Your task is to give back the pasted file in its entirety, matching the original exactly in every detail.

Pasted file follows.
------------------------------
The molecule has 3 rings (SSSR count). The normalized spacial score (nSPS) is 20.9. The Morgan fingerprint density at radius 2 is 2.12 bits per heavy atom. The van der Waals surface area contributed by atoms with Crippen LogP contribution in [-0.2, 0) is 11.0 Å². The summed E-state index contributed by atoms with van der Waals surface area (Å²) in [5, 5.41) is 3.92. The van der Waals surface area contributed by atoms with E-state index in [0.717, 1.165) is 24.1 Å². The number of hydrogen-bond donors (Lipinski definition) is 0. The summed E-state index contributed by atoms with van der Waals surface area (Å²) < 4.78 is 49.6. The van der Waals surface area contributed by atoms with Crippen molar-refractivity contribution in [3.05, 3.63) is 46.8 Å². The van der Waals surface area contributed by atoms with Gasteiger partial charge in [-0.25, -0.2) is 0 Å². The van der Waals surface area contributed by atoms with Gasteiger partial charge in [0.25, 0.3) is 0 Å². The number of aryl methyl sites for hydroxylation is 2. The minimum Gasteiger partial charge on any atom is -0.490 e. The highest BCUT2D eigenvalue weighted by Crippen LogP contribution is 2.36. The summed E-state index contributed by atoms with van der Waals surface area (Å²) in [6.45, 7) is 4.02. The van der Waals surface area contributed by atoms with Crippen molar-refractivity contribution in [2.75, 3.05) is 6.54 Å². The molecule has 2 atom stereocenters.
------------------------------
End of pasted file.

The molecule has 3 rings (SSSR count). The normalized spacial score (nSPS) is 20.9. The Morgan fingerprint density at radius 2 is 2.12 bits per heavy atom. The van der Waals surface area contributed by atoms with Crippen LogP contribution in [-0.2, 0) is 11.0 Å². The summed E-state index contributed by atoms with van der Waals surface area (Å²) in [5, 5.41) is 3.92. The van der Waals surface area contributed by atoms with E-state index in [0.717, 1.165) is 24.1 Å². The number of hydrogen-bond donors (Lipinski definition) is 0. The summed E-state index contributed by atoms with van der Waals surface area (Å²) < 4.78 is 49.6. The van der Waals surface area contributed by atoms with Crippen molar-refractivity contribution in [3.05, 3.63) is 46.8 Å². The van der Waals surface area contributed by atoms with Gasteiger partial charge in [-0.25, -0.2) is 0 Å². The van der Waals surface area contributed by atoms with Gasteiger partial charge in [0.25, 0.3) is 0 Å². The number of aryl methyl sites for hydroxylation is 2. The minimum Gasteiger partial charge on any atom is -0.490 e. The highest BCUT2D eigenvalue weighted by Crippen LogP contribution is 2.36. The summed E-state index contributed by atoms with van der Waals surface area (Å²) in [6.45, 7) is 4.02. The van der Waals surface area contributed by atoms with Crippen molar-refractivity contribution in [2.75, 3.05) is 6.54 Å². The molecule has 2 atom stereocenters.